The good news: we live longer on average and can make the most of our life for longer than previous generations 20 or 30 years ago. But the population on our planet is growing, and we don’t always treat health as if it were a priority. Changes in our lifestyle and consumption habits have led to a worldwide increase in meat and water consumption.
In the emerging economies that are at the doorstep of the developed world, the menu looks more and more like that of any industrialised nation. Where rice and vegetables used to be the staple foods, burgers and steaks have entered the picture (and the kitchen). Lifestyle diseases such as diabetes and high cholesterol are therefore hard to curb and as a result beset more and more countries.
Number of pensioners exploding
The average age of the global population is on the rise – even more so in the Western industrialised nations. Experts expect the set of people who are 65 and above to account for almost 30% of the EU population by 2080.
This group will then be more than half as big as the working population (15 to 64). At the same time, global life expectancy is up – by 8.7 years in the past 25 years. This is mainly due to the improved standard of living and the progress in medicine.
The demographic shifts have resulted in many challenges. The demand for home/outpatient care and medical care is rising. Also, the segment of senior citizens constitutes a growing, wealthy group of consumers gaining in relevance. Healthcare spending may be strained. According to the OECD, it will increase from currently 6% of GDP to 9.5% by 2050.
Pharmaceutical, biotechnology and care companies set to benefit
Companies providing products in connection with medical care and eldercare can benefit from this development. Among them are, for example, the operators of hospitals and nursing homes.
Other companies regarded as beneficiaries operate in the pharmaceutical, generics, and biotechnology sectors with a wide focus on the development, production, and sales of drugs as well as nutrition and healthcare companies. The development of innovative drugs and the activities aimed at preventing the healthcare costs from exploding can be regarded as mega trends.
Biotechnology has become a particularly interesting interdisciplinary technology in the past two decades (please also refer to our blog about biotechnology shares https://blog.en.erste-am.com/what-potential-do-biotechnology-shares-hold/).
Biotechnology has uses across many areas. In cancer and gene therapy, biotechnological procedures try to balance or remedy genetic disorders. Cell-based cancer therapy is still in its infancy. That said, investors can already participate in the success of innovative drugs that stabilise diseases or improve the state of patients and thus contribute to welfare.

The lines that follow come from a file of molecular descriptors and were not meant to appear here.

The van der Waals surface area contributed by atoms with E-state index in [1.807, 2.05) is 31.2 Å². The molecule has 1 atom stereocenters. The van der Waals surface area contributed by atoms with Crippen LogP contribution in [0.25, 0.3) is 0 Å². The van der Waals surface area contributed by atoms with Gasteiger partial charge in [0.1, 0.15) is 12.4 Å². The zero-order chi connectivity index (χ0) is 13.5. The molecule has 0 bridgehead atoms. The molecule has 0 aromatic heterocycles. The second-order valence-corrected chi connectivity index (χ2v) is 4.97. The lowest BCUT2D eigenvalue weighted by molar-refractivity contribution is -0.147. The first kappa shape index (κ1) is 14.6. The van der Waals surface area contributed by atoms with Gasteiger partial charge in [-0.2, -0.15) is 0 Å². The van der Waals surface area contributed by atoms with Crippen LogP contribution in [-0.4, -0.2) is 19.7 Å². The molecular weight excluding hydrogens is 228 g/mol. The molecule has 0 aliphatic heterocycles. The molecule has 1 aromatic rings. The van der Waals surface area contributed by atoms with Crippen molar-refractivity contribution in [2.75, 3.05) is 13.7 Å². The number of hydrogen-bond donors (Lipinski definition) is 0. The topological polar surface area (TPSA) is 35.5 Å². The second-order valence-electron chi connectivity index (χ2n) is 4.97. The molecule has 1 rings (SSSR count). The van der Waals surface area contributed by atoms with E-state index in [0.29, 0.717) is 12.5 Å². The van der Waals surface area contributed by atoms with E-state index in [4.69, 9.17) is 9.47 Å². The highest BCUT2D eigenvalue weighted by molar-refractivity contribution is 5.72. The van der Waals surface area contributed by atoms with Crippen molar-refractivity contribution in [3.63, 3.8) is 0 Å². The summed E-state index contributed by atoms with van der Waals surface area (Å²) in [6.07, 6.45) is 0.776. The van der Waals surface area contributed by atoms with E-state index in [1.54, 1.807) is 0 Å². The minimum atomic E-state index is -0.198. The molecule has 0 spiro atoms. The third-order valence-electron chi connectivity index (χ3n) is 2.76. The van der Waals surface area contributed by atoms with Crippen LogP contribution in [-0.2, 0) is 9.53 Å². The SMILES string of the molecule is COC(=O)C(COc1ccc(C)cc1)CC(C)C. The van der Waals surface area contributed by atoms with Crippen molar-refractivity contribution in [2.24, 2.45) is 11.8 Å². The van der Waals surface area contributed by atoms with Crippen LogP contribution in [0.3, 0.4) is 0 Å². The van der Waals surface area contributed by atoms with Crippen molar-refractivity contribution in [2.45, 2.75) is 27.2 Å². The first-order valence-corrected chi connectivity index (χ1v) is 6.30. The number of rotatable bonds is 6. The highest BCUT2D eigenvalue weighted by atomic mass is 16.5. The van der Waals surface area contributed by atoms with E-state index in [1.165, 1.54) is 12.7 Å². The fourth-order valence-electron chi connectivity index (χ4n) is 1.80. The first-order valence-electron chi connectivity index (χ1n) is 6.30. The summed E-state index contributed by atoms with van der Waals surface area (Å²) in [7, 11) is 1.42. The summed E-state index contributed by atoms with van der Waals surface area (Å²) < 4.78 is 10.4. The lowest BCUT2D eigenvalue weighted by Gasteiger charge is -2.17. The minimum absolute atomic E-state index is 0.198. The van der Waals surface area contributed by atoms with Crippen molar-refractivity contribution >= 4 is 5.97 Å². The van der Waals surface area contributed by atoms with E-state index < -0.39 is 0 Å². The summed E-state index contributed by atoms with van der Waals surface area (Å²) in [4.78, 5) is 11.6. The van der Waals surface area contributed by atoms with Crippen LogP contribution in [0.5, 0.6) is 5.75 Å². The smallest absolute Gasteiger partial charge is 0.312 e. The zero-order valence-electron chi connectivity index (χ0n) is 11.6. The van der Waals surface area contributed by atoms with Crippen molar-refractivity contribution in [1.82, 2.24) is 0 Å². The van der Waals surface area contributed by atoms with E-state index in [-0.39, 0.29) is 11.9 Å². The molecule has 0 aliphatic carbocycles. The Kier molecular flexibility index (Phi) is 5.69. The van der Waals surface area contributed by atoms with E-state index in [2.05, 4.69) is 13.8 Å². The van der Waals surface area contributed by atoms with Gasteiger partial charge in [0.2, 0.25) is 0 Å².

Another field of application are the so-called lifestyle diseases such as obesity and diabetes, with pricing playing an increasingly crucial role as well.
Price pressure on drugs
Discussions about healthcare spending are a common theme in the run-up to elections in the biotechnology Mecca that is the USA. Democrats have repeatedly declared themselves in favour of more regulated prices but have failed to prevail so far.
It is also unclear what ideas President Trump is following in his efforts to finance the healthcare system. One of the results of the increasing pressure on prices is the rising volume of biosimilars entering the market (i.e. generic versions of originally biotechnological drugs; after the expiry of the patent of the so-called ethical drug, i.e. the original, other companies can reverse-engineer the drug).
Biotechnology is also applied for numerous neurodegenerative diseases such as multiple sclerosis and Alzheimer’s disease. The number of patients is rising rapidly, and there are not really any drugs around that provide conclusive help; plus, we can see an ongoing sequence of setback and failures.
Biotechnology shares with relative upward potential
Chances are that biotech shares will continue their growth momentum in the coming years. The expected positive research results in diseases with high medicinal requirements and increasing sales and earnings growth are arguments in favour of buying.
According to Erste AM fund manager Harald Kober, the companies in this sector command valuations that are the lowest in years. Biotech shares have not joined in the most recent upswing that other sectors experienced. “We do see upward potential in the sector, relatively speaking,” as Kober explains.
Investors should keep an eye on the possible large price fluctuations and the repercussions for the companies in the event of a failure in the R&D process or if an expected approval by the health authority falls through.
Healthcare and biotechnology in the ERSTE FUTURE INVEST fund
The newly launched ERSTE FUTURE INVEST fund currently available for subscription at Erste Bank und Sparkasse contains biotechnology shares. This fund covers five large meg trends, which the experts of Erste Asset Management have defined. In addition to healthcare, these are lifestyle, technology & innovation, environment & clean energy, and emerging markets. For more information on these megatrends, please follow the link here. <German>
Warning notices according to the Austrian Investment Fund Act of 2011
ERSTE FUTURE INVEST may be subject to elevated levels of volatility due to its composition, i.e. the fund share price may fluctuate significantly both ways within short periods of time.
 Source: Eurostat (2016)
 Source: Eurostat (2019)
Prognoses are no reliable indicator for future performance.